The Salina Journal from Salina, Kansas on April 30, 2001 · Page 28
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The Salina Journal from Salina, Kansas · Page 28

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Salina, Kansas
Issue Date:
Monday, April 30, 2001
Page:
Page 28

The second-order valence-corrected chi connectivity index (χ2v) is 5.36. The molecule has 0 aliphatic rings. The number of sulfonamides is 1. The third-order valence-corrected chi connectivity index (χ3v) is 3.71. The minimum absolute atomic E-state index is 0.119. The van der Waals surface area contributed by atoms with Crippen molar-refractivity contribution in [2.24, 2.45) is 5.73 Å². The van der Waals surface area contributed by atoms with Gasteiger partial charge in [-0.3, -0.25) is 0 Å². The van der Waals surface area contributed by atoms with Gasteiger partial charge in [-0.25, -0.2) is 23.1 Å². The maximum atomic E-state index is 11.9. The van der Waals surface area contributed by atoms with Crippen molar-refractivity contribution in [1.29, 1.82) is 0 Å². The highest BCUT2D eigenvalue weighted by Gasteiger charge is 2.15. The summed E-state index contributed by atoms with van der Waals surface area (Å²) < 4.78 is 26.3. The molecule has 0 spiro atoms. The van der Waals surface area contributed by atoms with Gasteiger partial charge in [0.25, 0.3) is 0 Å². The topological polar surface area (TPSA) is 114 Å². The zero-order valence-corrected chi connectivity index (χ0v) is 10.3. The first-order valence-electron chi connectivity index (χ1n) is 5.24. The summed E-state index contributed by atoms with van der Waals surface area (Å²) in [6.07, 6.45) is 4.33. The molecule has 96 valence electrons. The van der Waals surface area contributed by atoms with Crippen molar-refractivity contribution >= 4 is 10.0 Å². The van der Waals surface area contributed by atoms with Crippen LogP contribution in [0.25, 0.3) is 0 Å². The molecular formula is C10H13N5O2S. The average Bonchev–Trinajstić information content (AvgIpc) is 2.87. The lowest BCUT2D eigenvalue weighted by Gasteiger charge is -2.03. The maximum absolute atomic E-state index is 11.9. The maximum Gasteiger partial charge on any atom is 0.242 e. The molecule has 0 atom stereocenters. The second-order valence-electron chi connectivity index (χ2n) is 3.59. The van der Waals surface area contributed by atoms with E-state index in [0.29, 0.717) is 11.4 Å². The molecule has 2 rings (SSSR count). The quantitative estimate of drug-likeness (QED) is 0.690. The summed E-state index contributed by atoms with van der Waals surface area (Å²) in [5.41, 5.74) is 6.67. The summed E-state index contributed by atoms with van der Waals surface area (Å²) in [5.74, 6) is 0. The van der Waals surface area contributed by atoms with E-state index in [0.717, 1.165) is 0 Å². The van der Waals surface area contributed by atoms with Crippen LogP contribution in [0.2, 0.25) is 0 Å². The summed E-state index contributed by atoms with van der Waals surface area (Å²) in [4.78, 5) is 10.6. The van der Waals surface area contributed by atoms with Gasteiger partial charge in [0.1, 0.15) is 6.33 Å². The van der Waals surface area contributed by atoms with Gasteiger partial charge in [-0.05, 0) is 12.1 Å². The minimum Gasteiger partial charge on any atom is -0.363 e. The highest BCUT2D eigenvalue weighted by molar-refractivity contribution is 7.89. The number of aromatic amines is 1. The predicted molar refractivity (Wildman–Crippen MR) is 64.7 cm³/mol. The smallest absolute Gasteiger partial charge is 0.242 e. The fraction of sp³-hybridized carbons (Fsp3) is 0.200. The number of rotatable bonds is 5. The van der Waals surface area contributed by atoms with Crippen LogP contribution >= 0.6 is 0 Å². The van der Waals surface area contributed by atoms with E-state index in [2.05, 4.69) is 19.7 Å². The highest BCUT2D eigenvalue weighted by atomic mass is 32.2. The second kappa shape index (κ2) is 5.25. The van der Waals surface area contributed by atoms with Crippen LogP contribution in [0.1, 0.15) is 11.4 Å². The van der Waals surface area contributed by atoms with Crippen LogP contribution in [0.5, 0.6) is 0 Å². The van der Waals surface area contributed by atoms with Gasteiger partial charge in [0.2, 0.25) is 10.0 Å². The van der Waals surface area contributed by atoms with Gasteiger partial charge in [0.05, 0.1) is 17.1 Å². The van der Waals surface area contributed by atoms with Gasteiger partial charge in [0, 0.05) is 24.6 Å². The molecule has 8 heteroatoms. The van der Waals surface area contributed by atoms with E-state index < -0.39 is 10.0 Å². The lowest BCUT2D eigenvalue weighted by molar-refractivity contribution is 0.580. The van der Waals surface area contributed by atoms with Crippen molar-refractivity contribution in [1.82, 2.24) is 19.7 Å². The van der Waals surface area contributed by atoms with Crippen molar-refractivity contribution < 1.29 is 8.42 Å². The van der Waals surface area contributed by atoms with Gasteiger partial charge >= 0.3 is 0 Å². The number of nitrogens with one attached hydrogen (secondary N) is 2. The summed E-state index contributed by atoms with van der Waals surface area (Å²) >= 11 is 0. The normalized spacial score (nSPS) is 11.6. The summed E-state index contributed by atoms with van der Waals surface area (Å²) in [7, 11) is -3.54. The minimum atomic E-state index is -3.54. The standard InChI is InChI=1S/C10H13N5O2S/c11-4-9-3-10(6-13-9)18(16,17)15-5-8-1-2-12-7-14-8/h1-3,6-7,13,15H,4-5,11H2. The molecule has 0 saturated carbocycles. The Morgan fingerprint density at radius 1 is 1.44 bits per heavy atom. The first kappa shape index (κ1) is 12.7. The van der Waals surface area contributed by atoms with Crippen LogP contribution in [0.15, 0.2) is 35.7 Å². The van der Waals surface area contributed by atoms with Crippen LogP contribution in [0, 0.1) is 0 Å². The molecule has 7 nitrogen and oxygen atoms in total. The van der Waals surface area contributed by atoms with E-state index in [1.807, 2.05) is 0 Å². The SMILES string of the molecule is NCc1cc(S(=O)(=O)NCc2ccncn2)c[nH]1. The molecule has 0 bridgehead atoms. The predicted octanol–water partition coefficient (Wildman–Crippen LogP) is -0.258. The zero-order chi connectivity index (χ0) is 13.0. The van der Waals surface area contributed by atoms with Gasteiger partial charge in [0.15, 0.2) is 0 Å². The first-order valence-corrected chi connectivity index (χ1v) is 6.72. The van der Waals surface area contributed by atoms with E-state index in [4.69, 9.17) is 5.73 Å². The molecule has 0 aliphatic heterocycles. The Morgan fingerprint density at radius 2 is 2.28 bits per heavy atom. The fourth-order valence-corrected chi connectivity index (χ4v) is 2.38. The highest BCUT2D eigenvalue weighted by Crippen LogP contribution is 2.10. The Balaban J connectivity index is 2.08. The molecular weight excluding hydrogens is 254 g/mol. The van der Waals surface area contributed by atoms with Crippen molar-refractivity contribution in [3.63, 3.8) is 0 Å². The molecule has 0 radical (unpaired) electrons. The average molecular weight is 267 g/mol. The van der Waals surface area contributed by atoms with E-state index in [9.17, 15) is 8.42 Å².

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May, 2001 Published The Last Monday Of Every Month story by Christine S. Diamond, Cox News Service Grandpa is 71. He's been growing veggies in a raised bed alongside the in-ground pool for as long as I can remember. Gran is 74. She only started gardening when she moved to Huntsville, Texas, after Papa died in 1985. Not only does she tend a large, fenced-in garden, but she diligently composts. Great-Great Uncle Vernon is 83 — and he is legally blind from a degenerative eye disorder. But he continues to sow, plant, weed and harvest. I mention these "senior gardeners" as a banner for all gardeners in or entering their "Golden Years." A few weeks ago, a thoughtful, older reader brought me a bag full of gardening books — I was really flattered at such generosity. But what he said to me — "I had dreams of growing. . . but it's too late now" — saddened me and caught me off-guard. I wasn't sure what to say. In my insomniac hours I dwelt on his words probably more than he ever intended me to. I'd like to think it is only "too late" when they close our eyes to the light of day. Last spring, I visited several gardeners at the nursery who were frustrated with pain from aging and its inevitable physical limitations. Death, pain and disability come to those of all ages. Sure, the chance of meeting death increases at an exponential rate with each day we live. Don't cheat your garden by giving up too soon. Isn't this the whole reason we give plants to our friends in the nursing home or hospital: To signify that there is hope and not to give up on life? While our wardrobe of aches and pains also increases with our years, many are bom with a life of pain or are dealt from that deck early on. Take my brother's best friend who had muscular dystrophy. The smiling kid, although confined to a wheelchair, succeeded at finding mischief with my brother - died last winter at 20. My brother's memories combined with the eulogies of John's college peers attest to his active life. I was reminded recently of a gardener I met last spring when a man in a wheelchair held the door for me at the courthouse. The man I met last year rode around the nursery in his modern scooter picking out plants and taking them home to plant on a ranch he still managed. There are ways to beat the pains and disabilities that might rob us of our days in the sun caring for our plants. In fact, thanks to a relatively new (some say the 1950s and others the late 1800s) division of horticulture, the options are multiplying. Socio-Horticulture or Horticultural Therapy is aimed at making gardening accessible to the disabled, the elderly and the "at risk" teens. Starting with simple techniques such as using an old pillow for aching knees and bearing in mind that necessity is the mother of invention, gardening can be adapted to your ability. Make it your style. Gran can't bend over to get those weeds so well anymore. So my aunt and uncle got her a little plastic bench that rolls along her garden paths. It even has an inside compartment for storing her hand- tools. Another trendy term is "accessible or enabling gardens." An example would be garden tables built for those in wheel chairs. These tables would be only as wide as one could easily reach across. More and more, researchers are realizing the importance of nature in the well-being of mankind. Of course, we gardeners already know the peace of mind working with plants brings us. But stats and facts have helped in the implementation of gardens for the clients to work in at nursing homes, geriatric centers and adult day-care centers. Never give up gardening. Never give up your days in the sunshine.

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